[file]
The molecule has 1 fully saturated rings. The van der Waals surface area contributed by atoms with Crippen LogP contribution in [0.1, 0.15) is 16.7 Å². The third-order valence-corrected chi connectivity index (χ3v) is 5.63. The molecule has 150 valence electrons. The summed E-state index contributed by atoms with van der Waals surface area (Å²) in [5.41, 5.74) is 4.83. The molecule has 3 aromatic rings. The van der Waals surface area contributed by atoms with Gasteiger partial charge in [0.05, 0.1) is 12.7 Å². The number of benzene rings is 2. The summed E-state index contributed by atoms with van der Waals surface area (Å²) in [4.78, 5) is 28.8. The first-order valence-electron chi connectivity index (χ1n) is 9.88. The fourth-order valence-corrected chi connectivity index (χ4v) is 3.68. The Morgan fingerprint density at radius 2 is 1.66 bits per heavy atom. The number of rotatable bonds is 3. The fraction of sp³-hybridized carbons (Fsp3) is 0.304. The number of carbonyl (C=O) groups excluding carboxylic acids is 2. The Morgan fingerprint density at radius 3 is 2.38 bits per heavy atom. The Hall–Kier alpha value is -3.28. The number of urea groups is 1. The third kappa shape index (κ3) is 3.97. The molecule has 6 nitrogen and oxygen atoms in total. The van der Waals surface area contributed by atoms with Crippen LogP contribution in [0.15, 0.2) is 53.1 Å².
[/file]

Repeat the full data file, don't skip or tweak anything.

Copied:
The molecule has 1 fully saturated rings. The van der Waals surface area contributed by atoms with Crippen LogP contribution in [0.1, 0.15) is 16.7 Å². The third-order valence-corrected chi connectivity index (χ3v) is 5.63. The molecule has 150 valence electrons. The summed E-state index contributed by atoms with van der Waals surface area (Å²) in [5.41, 5.74) is 4.83. The molecule has 3 aromatic rings. The van der Waals surface area contributed by atoms with Gasteiger partial charge in [0.05, 0.1) is 12.7 Å². The number of benzene rings is 2. The summed E-state index contributed by atoms with van der Waals surface area (Å²) in [4.78, 5) is 28.8. The first-order valence-electron chi connectivity index (χ1n) is 9.88. The fourth-order valence-corrected chi connectivity index (χ4v) is 3.68. The Morgan fingerprint density at radius 2 is 1.66 bits per heavy atom. The number of rotatable bonds is 3. The fraction of sp³-hybridized carbons (Fsp3) is 0.304. The number of carbonyl (C=O) groups excluding carboxylic acids is 2. The Morgan fingerprint density at radius 3 is 2.38 bits per heavy atom. The Hall–Kier alpha value is -3.28. The number of urea groups is 1. The third kappa shape index (κ3) is 3.97. The molecule has 6 nitrogen and oxygen atoms in total. The van der Waals surface area contributed by atoms with Crippen LogP contribution in [0.15, 0.2) is 53.1 Å².